We postulate that under normal conditions, at the time of ecdysone-responsive early gene induction (i.e., during the L3 stage), Dop1R2 in the salivary glands participates in the co-repression of ecdysone-responsive late genes. We propose that the premature release of the Dop1R2 inhibitory effect (using RNAi approaches) translates into increased expression of the L71 defensin-like polypeptides, as well as a series of antimicrobial peptides, stress proteins/chaperones, cuticle and morphogenesis proteins in a de-synchronized manner. This misexpression could be highly detrimental to the developing fly, in agreement with a number of studies discussed above [80, 86, 103].

Conclusions

Taken together, our analyses strongly suggest a role for Dop1R2 in the developmental control of genes at the onset of metamorphosis. Dop1R2 RNAi Drosophila display developmental arrest and morphological defects, as well as show dysregulated expression of genes involved in ecdysone response, morphogenesis and immunity. Tissue-specific RNAi- mediated knockdown of Dop1R2 reveals an important role for this receptor in salivary glands, during the larval-to-pupal ecdysis. In addition, pharmacological inhibition of Dop1R2 (as assessed in vitro) using a D1-like receptor small molecule antagonist recapitulates the abnormal phenotypes observed via genetic manipulation, and highlights the potential of drugs that target Dop1R2 as promising insecticides. Our study provides a framework to further probe the molecular mechanisms that contribute to Dop1R2-induced regulation of fly development.

Methods

Drosophila stocks and culture

Two independent UAS-dsDop1R2 homozygous RNAi stocks (lines 1 and 2) were originally generated at Tufts Medical Center, Boston, MA (Draper/Kopin Laboratory, the lethality phenotype was first documented with these lines). Each line harbors the RNAi transgene on the second chromosome where it is randomly inserted. Line 1 leads to Dop1R2 RNAi flies displaying more severe phenotypes than those obtained with line 2. Although the UAS-transgene expression is under the control of the GAL4/UAS system, subtle differences in expression may occur depending on sequences flanking the site of genomic integration. Two additional UAS-dsDop1R2 stocks (FBst0460369*: w1118;P{GD703}v3391 and FBst0477151: w1118;P{KK110947}VIE-260B) were later obtained from the Vienna Drosophila RNAi Center (VDRC, Vienna, Austria). Two UAS-dsGαs stocks (FBst0455666: w1118;P{GD8547}v24958 and FBst0477312: P{KK107742}VIE-260B) and one UAS-dsGαi stock (FBst0457318: w1118;P{GD12576}v28150/TM3) were also acquired from the VDRC. The w1118 stock and all of GAL4 driver fly lines (with the exception of Bursicon-α-GAL4) were obtained from the Bloomington Drosophila Stock Center (Indiana University, Bloomington, IN): FBst0003954: y1w*;P{Act5C-GAL4}17bFO1/TM6B, Tb1; FBst0004414: y1w*;P{Act5C-GAL4}25FO1/CyO, y+; FBst0000458: P{GawB}elavC155; FBst0004440: w1118;P{GawB}Tab2201Y; FBst0003739: P{GawB}c698a,w1118; FBst0006871: w1118;P{Eip71CD-GAL4.657}TP1-1; FBst0025685: y1w*;P{CCAP-GAL4.P}16; FBst0037534: w*;P{GawB}30A/CyO; FBst0005398: w*;P{GawB}332.3; FBst0008474: w*;P{GawB}17A/CyO; FBst0006983:w*;P{GawB}c729; FBst0006994: w1118;P{GawB}l(2)T32T32/CyO; FBst0003734: w1118;P{GawB}c381; FBst0006870: w1118;P{Sgs3-GAL4.PD}TP1; FBst0006357: y1w1118;P{Lsp2-GAL4.H}3; FBst0007098: w1118;P{drm-GAL4.7.1}1.1/TM3,Sb1, FBst0006874: w*;P{UAS-2xEGFP}AH2. The Bursicon-α-GAL4 stock was generously provided by Dr. W. Honegger (Vanderbilt University, Nashville, TN). All stocks were maintained at 25 °C in a 12 h light:12 h dark cycle on standard Drosophila medium [112]. *FBst0460369 is no longer available at VDRC; however, a corresponding RNAi line using the same RNAi target region is available: FBst0460377, w1118;P{GD703}v3392.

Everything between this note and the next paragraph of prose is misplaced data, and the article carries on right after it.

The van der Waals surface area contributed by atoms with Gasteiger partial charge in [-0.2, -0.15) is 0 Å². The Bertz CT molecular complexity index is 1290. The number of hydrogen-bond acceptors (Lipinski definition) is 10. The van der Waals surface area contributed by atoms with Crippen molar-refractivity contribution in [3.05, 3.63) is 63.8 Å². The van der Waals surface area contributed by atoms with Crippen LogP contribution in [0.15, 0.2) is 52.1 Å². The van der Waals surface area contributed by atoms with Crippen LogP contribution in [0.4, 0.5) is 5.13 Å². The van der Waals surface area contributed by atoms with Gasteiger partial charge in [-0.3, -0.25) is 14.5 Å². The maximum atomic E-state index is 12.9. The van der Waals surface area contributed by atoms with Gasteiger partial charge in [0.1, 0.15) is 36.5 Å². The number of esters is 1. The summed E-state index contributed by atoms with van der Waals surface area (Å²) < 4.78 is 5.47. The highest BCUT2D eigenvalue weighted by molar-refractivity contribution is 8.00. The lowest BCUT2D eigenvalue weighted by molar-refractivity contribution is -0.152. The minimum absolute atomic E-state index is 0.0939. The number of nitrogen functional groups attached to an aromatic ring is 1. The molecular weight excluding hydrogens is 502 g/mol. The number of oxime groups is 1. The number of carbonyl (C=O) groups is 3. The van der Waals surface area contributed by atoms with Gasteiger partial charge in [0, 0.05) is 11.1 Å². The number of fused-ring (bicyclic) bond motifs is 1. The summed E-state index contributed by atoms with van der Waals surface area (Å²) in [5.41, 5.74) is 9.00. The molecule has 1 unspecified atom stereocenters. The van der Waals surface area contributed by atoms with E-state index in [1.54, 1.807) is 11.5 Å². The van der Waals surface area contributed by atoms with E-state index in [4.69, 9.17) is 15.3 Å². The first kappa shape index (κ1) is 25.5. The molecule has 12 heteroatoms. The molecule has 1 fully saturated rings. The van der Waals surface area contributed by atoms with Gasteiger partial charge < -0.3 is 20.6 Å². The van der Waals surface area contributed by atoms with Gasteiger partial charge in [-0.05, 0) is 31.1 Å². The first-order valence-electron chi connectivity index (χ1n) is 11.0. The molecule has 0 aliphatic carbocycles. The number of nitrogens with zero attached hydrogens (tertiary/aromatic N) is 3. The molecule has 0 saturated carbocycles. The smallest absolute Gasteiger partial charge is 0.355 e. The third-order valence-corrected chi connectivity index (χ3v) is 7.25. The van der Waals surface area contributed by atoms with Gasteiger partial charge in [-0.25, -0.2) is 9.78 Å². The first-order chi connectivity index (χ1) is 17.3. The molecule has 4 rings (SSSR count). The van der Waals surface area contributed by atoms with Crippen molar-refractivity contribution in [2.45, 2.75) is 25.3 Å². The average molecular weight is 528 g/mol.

Dop1R2 RNAi construct generation and corresponding UAS-dsDop1R2 transgenic flies

The pUAS-dsDop1R2 RNA interference (‘RNAi’) construct includes the yeast Upstream Activator Sequence (UAS; the binding site for the yeast transcription factor, GAL4) [113], inverted repeats of a 825 bp sequence corresponding to the 3’ coding region of the Dop1R2 receptor cDNA (bp 807–1631 of the Dop1R2 cDNA sequence, with bp 1 corresponding to the start of the translation initiation codon), and a SV40 polyadenylation site. Cloning of the sense and antisense cDNA repeats in the pUAST vector was performed as described previously for a Dop2R RNAi construct [25]. The pUAS-dsDop1R2 RNAi transgene construct (250–300 μg/ml) was coinjected with the P helper plasmid pΠ25.7wc (100 μg/ml) into preblastoderm w1118 Drosophila embryos, according to standard protocols [114]. Multiple independent transformant lines containing the UAS-dsDop1R2 transgene were thus generated at Tufts Medical Center (Draper/Kopin lab) and maintained as homozygotes for the P[UAS-dsDop1R2] transgene. Two lines, designated UAS-dsDop1R2 line 1 and UAS-dsDop1R2 line 2, were used for study.